Review: Click Bait & Switch (The Second City Toronto)

SC - CLICK BAIT & SWITCH - Photo 005Second City Toronto debuts its Fall mainstage sketch comedy revue Click Bait & Switch

It’s that time of year again; as the leaves start feeling the icy grip of fall approaching and start changing colour in some desperate attempt to give their short lives meaning, Second City has opened up their Fall Revue, Click Bait & Switch, for sketch comedy and improv fans alike to enjoy in the Second City mainstage theatre.

Taking inspiration from those annoying ads that those of us without adblocker experience every time we go to an aggregate site, Click Bait and Switch provided a smorgasbord of sketch comedy, linked only through a variety of (quite possibly real) click bait headlines.

From shame culture taken to the extreme to the nightmare of 3 roommates and 1 bathroom, it was nearly impossible to guess what would be the next subject of the revue, which gave the show a gleeful anarchy that kept the audience energized and alert throughout.

It certainly didn’t hurt that the cast was so strong either; Second City mainstage revue veterans Leigh Cameron, Kyle Dooley, Etan Muskat, Kirsten Rasmussen and Kevin Whalen worked the material with ease and newcomer (although far from new to the Toronto comedy scene) Becky Johnson brought a solid variety of character work to the show. There was a chemistry throughout the cast that just made the whole thing a joy to watch and it was clear that director Paul Bates had taken a lot of time to make sure everyone was on the same page with their performances.

Probably the highlight of the show was the first act closer; an impressive bit of sound engineering and physical comedy where Kirsten Rasmussen played a drunk clubgoer unable to resist the pull of the music to dance. The rapid shifts of songs to guide her out the door of the club earned a lot of appreciation from the audience for Rasmussen who gave every song a distinct style of dance, no matter if it was 30 seconds long or less than one. Matthew Reid also deserves credit, having created a sequence of quick musical shifts that worked just as seamlessly.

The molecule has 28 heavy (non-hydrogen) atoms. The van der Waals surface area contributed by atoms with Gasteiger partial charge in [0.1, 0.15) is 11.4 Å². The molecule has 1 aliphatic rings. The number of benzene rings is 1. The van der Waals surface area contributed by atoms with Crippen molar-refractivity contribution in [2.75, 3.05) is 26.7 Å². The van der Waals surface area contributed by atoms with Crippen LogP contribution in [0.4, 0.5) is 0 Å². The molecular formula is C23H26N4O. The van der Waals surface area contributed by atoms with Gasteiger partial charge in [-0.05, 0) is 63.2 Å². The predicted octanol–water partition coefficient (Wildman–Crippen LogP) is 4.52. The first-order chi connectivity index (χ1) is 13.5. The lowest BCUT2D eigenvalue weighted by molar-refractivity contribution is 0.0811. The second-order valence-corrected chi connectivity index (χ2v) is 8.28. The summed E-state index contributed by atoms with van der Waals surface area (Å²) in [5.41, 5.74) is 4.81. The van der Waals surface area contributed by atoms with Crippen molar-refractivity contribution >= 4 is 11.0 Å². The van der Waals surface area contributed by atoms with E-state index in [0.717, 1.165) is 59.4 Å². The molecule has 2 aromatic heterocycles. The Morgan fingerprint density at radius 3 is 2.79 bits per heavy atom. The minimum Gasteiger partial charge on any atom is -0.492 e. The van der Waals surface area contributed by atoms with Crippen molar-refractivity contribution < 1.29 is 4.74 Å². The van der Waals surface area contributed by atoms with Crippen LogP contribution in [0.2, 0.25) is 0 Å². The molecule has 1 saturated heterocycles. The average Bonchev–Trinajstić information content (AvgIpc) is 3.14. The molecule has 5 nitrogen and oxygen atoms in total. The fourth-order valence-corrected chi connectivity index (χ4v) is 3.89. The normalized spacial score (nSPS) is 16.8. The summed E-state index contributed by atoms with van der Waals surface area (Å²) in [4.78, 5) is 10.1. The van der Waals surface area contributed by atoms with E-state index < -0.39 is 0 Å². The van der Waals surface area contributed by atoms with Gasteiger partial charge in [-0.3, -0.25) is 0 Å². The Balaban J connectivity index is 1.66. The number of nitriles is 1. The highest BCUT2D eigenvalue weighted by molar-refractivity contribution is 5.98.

Another thing that really impressed me was the skill with which the ensemble used callbacks, turning seeming one-shot gags into payoffs for longer sketches later in the show. One particular callback stood out as it had played throughout the show, finally paying off in one of the last sketches that played nicely into the theme of unwanted advertising, reminiscent of the classic Mitchell & Webb Massive Yacht sketch.

If there was any criticism I could give to the show, it’s that a couple sketches that touched on some very interesting topics like white privilege and the western attitude towards food consumption could have been a lot sharper without alienating the audience; instead while they were happy to give the broad idea of the concept it felt a bit too tentative; unwilling to go for the jugular.

Nevertheless, Click Bait & Switch is a fantastic evening of sketch comedy worthy of the Second City name and I can’t wait to see what comes next from everyone involved in this production.


  • Click Bait & Switch is playing at The Second City’s Mainstage Theatre (51 Mercer Street)
  • Performances run every Tuesday through Sunday night
  • Showtimes are 8 PM (TUES – THURS), 7:30PM & 10:00PM (SAT-SUN)
  • Tickets are $25, Students range from $16-$18
  • Tickets can be purchased by phone at (416) 343-0011, in person or online

Photo of Etan Muskat, Kevin Whalen, Kirtsen Rasmussen, Leigh Cameron, Becky Johnson & Kyle Dooley courtesy of The Second City